Being in college, I remember thinking that I ought to pen down the magic there is during an inter collegiate festival. So attending college festivals like Saarang and Mood Indigo of IIT Madras and Mumbai respectively, made me sure that I wanted to write this book.

We all know that while the author is solely responsible for an idea, the execution of the idea is impossible without the support of people who believe in the idea and the author. So who are the people behind ‘When a Lawyer falls in love’, other than yourself?
I would like to specifically thank three people. Firstly Archana Suresh, my sister and the true force behind getting this book on to the national platform.  Shobit Arya, my publisher from Offshoots, (an imprint of Wisdom Tree) for making this miracle happen and my husband Raj Konduru for being the wind beneath my wings.

Did the story of ‘When a Lawyer falls in Love’ come to you easily or did you find yourself stuck with writer’s block sometimes?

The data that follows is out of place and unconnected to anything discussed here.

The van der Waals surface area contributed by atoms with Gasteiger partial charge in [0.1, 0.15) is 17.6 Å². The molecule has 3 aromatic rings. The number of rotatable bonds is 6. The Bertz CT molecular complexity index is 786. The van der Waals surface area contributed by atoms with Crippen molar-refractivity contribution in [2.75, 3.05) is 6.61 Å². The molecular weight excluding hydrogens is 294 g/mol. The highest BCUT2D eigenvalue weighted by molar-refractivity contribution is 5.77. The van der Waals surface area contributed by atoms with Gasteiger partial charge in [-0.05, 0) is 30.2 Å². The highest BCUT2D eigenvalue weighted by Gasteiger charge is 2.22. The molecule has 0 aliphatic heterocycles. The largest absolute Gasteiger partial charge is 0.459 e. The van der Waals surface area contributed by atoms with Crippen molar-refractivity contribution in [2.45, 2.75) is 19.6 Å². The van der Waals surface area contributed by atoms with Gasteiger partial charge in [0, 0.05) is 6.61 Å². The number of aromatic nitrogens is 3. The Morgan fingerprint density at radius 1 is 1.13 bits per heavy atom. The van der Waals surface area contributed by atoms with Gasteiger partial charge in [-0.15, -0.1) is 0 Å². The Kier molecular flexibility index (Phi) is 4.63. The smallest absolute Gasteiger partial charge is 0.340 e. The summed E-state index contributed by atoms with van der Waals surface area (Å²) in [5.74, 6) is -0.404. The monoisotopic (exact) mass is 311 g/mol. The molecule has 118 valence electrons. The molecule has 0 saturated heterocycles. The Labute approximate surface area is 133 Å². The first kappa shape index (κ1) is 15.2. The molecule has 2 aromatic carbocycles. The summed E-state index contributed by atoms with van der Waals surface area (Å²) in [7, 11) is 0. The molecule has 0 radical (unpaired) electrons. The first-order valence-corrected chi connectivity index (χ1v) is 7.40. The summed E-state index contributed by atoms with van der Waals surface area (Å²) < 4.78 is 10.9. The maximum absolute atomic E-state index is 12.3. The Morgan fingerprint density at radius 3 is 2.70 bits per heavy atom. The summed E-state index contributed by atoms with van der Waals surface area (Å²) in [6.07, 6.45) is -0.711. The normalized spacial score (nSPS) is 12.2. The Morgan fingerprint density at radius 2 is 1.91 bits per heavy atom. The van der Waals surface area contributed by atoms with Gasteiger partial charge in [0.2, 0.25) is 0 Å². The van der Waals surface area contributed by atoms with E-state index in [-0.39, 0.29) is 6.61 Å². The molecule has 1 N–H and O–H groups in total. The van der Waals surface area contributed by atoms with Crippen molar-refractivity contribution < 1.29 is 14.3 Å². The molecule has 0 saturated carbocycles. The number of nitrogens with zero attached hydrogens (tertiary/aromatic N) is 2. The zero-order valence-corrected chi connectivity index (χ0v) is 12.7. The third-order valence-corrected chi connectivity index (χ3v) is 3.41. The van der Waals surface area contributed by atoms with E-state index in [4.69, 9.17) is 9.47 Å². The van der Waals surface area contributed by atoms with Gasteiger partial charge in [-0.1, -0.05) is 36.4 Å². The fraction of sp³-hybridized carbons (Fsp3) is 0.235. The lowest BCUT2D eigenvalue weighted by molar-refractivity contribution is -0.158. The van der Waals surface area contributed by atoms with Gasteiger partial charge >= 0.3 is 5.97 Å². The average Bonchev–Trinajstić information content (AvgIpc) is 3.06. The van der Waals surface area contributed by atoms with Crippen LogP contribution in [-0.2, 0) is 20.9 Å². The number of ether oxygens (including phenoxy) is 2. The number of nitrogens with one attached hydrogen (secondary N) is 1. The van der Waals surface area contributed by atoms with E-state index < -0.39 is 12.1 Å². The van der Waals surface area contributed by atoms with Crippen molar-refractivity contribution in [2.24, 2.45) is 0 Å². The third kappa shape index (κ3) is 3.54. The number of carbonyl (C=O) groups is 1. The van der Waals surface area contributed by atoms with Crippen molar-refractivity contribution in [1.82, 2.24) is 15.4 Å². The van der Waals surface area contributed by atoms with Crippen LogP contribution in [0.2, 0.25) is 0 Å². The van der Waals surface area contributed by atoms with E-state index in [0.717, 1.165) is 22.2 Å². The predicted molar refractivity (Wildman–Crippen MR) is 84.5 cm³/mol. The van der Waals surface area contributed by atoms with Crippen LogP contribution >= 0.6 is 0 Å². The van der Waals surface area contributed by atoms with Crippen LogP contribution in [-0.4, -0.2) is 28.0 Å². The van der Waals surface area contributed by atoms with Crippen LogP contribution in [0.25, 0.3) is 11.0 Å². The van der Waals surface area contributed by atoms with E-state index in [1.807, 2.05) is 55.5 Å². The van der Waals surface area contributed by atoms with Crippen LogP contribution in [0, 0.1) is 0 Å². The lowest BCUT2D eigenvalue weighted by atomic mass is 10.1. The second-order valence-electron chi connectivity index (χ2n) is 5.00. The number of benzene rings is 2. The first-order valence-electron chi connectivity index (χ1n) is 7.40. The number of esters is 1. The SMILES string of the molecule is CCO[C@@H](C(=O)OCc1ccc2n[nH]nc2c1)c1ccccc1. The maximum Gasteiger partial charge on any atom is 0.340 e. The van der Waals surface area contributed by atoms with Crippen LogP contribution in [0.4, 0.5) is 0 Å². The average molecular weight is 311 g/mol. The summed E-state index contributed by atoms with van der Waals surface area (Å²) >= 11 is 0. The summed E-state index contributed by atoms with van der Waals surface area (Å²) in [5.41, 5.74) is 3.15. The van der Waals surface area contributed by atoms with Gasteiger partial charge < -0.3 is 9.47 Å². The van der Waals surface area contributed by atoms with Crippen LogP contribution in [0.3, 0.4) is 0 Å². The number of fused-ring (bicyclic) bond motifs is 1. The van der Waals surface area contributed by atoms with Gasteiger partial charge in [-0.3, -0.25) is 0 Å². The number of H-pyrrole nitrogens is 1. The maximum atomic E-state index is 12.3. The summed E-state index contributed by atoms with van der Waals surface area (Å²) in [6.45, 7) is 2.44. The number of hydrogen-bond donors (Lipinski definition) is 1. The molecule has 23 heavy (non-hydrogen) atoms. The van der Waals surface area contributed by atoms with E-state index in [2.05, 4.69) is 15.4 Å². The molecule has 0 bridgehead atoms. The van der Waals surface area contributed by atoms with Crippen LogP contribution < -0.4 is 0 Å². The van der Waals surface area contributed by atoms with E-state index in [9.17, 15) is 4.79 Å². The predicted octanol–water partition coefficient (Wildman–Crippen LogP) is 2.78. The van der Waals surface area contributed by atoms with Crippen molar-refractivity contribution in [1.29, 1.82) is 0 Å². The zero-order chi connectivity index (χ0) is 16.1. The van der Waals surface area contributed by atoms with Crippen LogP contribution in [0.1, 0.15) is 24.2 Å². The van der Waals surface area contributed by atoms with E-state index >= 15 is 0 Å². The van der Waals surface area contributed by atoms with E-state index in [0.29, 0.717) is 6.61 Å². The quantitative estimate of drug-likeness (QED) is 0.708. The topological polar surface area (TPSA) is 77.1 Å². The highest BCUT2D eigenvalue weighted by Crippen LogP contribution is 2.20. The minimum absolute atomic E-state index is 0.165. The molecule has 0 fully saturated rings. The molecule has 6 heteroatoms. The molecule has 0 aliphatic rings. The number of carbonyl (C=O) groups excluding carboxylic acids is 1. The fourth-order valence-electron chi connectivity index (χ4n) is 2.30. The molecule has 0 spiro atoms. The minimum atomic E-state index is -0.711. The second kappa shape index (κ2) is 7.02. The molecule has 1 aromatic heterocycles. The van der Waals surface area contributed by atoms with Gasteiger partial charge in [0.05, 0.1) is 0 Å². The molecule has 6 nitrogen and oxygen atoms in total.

I’ve come to believe that writing a novel is like a tight rope walk from one tall building to another. As long as you are looking ahead and walking that’s good, but the moment you look at the ground below, you are petrified. I think it’s very important not to take long breaks of weeks and months while writing a novel, the flow gets lost. That worked for me. Fortunately, I didn’t go through any phases of writer’s block.

What is your personal most effective way of getting over writer’s block, if it ever strikes you?
If writer’s block ever strikes me, I usually read something that I am interested in. Taking a break and then getting started on one’s writing has worked for me. The important thing is to keep those creative juices flowing.

Do you agree that there are always autobiographical portions in any writing? Are there any in ‘When a Lawyer falls in love’?